PlatformsOct 8 2015

Platform prices dip

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Platform prices dip

The report added: “We challenge the assumption that it’s a given that prices have to constantly come down. What if price in this sector is starting to find its natural, sustainable level?”

The Sunset clause, which comes into force on 6 April 2016, requiring platforms to pass on revenues from fund managers to clients, will be a challenge to the three former fund supermarkets, Cofunds, Old Mutual Wealth and FundsNetwork.

The report said: “At best this will prove to be revenue neutral, but we suspect 2015/16 accounts might prove the change to have been a bit more painful. If revenues are falling it’s very difficult to cut your prices further.”

Nonetheless, a reduction in platform charges is likely to happen in the future – albeit at a moderate level, according to the report.

It said that a year-on-year market drop of about a basis point and a half, a pattern that has been apparent since 2013, is likely to occur and settle at around 30bps in five years, and 25bps in 10 years.

There has been talk within the sector that platforms will follow in the footsteps of Alliance Trust Savings and implement a fixed fee model, according to the white paper.

The report said: “If they do, however, it means having to deal with the tricky marketing message of price increases, whereas ad valorem avoids that issue.”


Mr Forbes said: “Maybe the fixed fee model will work, maybe it won’t. It is hard to say, but I am sure platforms will keep a keen eye on how businesses such as Alliance Trust Savings perform over the next 24 months.”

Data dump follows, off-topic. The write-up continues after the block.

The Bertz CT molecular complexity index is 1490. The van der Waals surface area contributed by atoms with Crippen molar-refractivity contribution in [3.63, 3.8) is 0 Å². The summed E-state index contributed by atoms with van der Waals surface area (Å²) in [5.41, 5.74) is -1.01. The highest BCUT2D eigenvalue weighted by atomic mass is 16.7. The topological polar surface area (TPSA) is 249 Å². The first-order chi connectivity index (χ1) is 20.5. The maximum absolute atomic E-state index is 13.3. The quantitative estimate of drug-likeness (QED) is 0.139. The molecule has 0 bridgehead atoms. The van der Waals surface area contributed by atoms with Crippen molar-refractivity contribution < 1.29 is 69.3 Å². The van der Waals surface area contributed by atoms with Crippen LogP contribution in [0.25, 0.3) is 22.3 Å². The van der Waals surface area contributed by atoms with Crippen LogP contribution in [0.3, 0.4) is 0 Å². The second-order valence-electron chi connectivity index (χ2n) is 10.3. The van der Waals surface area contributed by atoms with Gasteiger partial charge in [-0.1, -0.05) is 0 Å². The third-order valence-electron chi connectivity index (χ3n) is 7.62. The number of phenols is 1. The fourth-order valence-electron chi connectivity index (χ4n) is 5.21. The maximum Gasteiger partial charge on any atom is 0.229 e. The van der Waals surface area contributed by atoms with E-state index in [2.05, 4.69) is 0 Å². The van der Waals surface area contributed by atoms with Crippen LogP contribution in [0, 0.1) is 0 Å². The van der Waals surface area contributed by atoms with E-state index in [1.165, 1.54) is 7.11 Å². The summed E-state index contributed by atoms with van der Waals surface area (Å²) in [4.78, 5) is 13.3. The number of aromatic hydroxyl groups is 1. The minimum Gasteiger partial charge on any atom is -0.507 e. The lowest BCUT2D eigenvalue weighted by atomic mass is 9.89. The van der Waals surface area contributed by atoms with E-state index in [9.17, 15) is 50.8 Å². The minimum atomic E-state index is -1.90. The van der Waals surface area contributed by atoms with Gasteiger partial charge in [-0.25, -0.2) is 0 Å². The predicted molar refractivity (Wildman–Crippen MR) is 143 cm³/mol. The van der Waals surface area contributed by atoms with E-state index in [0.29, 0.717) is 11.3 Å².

The Lang Cat has said it expects to see more price capping, but this strategy is also not without problems. A low cap level could prove to be detrimental when it comes to revenue – forcing platforms to consider hiking their custody charges.

The report said: “But how a platform arrives at the conclusion about how much revenue is enough is an interesting question. And, a platform will always need to have a high proportion of customers below the cap level to allow revenue to increase – because if they’re all above that level you are effectively doing fixed charging and in a cul-de-sac.”

Myron Jobson is a features writer at Financial Adviser

Key points

For clients with portfolios of £200,000, the typical platform custody cost has dropped from 0.38 per cent to 0.31 per cent.

Platform charges are unlikely to bottom out at 15bps in the next five to 10 years.

Platforms could follow in the footsteps of Alliance Trust Savings and implement a fixed fee model.